Don’t be disheartened, though. If you’re having trouble justifying the cost, take a look at how much it would cost to buy the all elements of a range cooker separately. That can put things into perspective.
Buy from our range of high-quality ovens and range cookers today! Options to suit any budget and interior with fast, free delivery and expert advice.
Types of Range Cooker
Range cookers are primarily classified according to their fuel type, which includes…
Gas range cookers
The hobs and ovens in these are both fuelled by gas. They’re cheap to run, plus gas hobs have fantastic response time when cooking.
LPG gas range cookers
Some range cookers are compatible with LPG Gas. LPG Gas is often found in remote areas or chosen by homeowners who want a cleaner and more efficient energy source.
Dual fuel range cookers
The most popular type of range cooker is the dual fuel range cooker. This combines the fast, powerful cooking of a gas hob with the consistent, even performance of fan-assisted electric ovens.
Electric range cookers
This type of range cooker features an electric oven accompanied by an electric ceramic hob. Ceramic hobs have coils that are heated with electricity. They’re not as fast or responsive as gas hobs, but their ease of cleaning makes it worth the sacrifice in cooking time alone.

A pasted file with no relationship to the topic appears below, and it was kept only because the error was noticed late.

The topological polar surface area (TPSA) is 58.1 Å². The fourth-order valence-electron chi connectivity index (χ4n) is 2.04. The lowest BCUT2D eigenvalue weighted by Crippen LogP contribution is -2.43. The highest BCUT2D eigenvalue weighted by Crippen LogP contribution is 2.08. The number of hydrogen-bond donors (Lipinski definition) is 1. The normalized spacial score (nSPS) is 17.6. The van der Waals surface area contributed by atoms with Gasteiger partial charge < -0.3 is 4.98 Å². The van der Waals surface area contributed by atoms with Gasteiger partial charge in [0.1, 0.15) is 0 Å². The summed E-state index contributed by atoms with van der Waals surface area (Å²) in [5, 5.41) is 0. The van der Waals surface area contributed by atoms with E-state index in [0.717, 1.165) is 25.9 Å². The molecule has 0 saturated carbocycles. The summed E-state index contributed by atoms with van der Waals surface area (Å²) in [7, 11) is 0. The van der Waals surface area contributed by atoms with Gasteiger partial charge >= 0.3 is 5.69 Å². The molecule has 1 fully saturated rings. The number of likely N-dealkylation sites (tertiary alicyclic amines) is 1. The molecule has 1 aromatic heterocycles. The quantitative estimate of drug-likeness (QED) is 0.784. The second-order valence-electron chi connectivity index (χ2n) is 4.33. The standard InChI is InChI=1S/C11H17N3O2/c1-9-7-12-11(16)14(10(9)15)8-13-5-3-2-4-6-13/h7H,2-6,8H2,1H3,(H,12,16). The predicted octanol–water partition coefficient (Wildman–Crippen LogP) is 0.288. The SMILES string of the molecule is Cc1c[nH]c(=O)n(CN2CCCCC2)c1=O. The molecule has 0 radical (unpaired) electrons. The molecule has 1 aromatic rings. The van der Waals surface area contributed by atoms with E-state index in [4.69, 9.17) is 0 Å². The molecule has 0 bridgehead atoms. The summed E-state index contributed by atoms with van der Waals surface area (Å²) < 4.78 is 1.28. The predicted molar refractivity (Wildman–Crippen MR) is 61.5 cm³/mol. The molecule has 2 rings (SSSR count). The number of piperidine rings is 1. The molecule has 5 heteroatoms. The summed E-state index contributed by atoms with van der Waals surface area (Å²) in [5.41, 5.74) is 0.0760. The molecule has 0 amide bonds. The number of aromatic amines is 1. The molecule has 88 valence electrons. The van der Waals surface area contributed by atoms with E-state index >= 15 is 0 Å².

Induction range cookers
Induction range cookers combine a fast, responsive and energy efficient induction hob with an electric oven. Induction hobs use electromagnetic radiation to heat food, while offering speed and cooking power to rival that of gas hobs.
Range Cookers vs. Oven and Hob
The question we’ve all been waiting for: should you buy a range cooker or go for a separate oven and hob? We’ve had feedback from customers and trawled through forums to bring you our not-so-definitive answer…
There’s no set consensus on whether a range cooker or a separate oven and hob is better. It pretty much comes down to your kitchen’s design and your personal preferences – i.e. cost, space, design and personal habits.
The first thing you should figure out is how much you’d actually benefit from a range cooker.
If you only cook oven pizzas and frozen chips, a whole range cooker would be pretty pointless.
If you love to cook and need to be able to blast different dishes at different temperatures whilst grilling something and boiling vegetables, then you need a range cooker.
From there, it’s purely a question of cost, space and kitchen design. Which is more cost-effective for your home? If a range cooker is more expensive to run (as it often will be), is the extra cost justified by the better appliance? Will it take up too much space? Will it fit into your kitchen’s design? These are the main questions to ask yourself.
Check out our full selection of range cookers here. You can find them in our cooking section alongside our single and double ovens, and you might also want to check out our hobs section if you’re thinking of buying separately.